book review and book cover Days of Blood and Starlight by Laini Taylor

Magan: Days of Blood and Starlight by Laini Taylor

book review and book cover Days of Blood and Starlight by Laini Taylor

Days of Blood and Starlight (Book #2) by Laini Taylor [twitter | website]
Daughter of Smoke and Bone Review
Publication Date: November 6, 2012
Publisher: Little, Brown Books for Young Readers
Pages: 528
Target audience: Young adult
Keywords: angels, book series, animal humans, war, forbidden love
Format read: e-book received from Little, Brown (Thank you!)

Summary: Akiva has burned portals and caused much of the Chimaera population to die. Karou went in search of her family via a remaining portal. The Chimaera and Seraphim are in the midst of a destructive war.

Oh, friends. I’m trying so hard to gather my thoughts and compose myself (and my words) after finishing Days of Blood and Starlight. What a beautiful, wonderful, incredible book by Laini Taylor. I’m going to try to be as spoiler-free for this book, but I will mention a few things from Daughter of Smoke and Bone because I just don’t see a way to properly write this review without doing so.

Laini’s writing is so different, so unique; though her story isn’t at all like Harry Potter, I do feel her character development and world building feels much like what we’ve read and loved by J.K. Rowling. For this very reason, when I first began reading Days of Blood and Starlight I realized I would need to go back and refresh my memory on the final details of book one in the series. I re-read approximately the last third of the book and I’m so glad I did. Here are a few refreshers for you if you need them:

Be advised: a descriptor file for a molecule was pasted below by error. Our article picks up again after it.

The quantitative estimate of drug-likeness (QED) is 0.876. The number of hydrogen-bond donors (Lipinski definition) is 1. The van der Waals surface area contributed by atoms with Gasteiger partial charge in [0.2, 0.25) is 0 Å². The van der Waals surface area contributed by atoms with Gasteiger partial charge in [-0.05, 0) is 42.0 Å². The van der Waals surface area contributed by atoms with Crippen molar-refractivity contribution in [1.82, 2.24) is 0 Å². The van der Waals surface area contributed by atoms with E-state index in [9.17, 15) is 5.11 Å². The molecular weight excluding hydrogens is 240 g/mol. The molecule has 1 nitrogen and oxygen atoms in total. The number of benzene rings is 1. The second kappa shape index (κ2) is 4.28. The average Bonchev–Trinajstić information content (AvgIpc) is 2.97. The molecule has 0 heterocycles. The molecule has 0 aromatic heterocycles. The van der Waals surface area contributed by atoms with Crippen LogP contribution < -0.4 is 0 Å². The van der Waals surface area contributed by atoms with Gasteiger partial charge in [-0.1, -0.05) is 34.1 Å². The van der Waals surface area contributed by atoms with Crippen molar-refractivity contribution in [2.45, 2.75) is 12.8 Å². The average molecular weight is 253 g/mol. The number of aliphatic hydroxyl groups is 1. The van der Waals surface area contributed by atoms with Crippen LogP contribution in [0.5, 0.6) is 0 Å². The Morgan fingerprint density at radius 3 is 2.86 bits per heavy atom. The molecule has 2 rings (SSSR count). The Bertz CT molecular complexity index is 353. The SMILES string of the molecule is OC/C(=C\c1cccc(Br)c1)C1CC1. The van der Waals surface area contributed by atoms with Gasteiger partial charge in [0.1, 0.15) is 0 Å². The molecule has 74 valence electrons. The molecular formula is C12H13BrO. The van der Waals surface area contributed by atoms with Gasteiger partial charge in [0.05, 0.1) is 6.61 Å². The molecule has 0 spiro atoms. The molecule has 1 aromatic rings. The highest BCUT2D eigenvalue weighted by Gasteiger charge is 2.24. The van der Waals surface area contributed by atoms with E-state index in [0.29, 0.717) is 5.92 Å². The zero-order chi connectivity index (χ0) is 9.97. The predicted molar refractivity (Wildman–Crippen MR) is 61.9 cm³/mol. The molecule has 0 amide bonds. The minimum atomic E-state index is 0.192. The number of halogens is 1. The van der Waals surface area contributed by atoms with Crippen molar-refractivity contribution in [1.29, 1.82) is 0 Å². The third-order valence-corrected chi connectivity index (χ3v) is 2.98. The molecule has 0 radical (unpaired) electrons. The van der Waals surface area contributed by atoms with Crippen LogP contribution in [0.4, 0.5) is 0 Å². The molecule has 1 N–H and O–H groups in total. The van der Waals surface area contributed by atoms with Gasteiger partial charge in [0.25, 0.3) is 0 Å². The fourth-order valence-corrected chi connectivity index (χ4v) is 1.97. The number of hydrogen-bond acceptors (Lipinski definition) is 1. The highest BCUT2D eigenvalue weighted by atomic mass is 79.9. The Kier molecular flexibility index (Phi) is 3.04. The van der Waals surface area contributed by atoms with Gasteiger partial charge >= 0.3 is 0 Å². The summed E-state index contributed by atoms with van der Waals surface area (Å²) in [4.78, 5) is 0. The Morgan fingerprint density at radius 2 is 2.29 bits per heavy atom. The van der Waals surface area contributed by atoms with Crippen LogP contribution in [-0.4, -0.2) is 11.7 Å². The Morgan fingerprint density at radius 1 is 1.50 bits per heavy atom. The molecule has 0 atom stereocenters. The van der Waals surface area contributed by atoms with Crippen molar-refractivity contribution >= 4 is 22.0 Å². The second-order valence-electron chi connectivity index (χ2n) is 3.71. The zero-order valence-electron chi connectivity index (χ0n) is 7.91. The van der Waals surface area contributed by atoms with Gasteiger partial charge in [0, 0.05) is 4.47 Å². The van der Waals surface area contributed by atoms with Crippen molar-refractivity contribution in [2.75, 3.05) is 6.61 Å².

• Karou puts the pieces together and realizes she is the resurrected, human version of Madrigal. Madrigal was a Chimaera that fell in love with a Seraphim, Akiva. Seraphim and Chimaera are enemies and are at war with one another. Madrigal was publicly beheaded for her relations with Akiva.
  • Brimstone, the resurrectionist, gave Madrigal life in the human world as Karou.
  • Karou learns that Akiva is responsible for burning hand prints on portals and for killing Chimaera (we’re uncertain if this includes Brimstone, Issa, and Yasri at the end of book one).
  • Though Karou and Akiva were falling in love again, once she knows the truth about his mission, she leaves him in search of another portal.
  • (Here’s a really cool resource for finding out more about Daughter of Smoke and Bone.)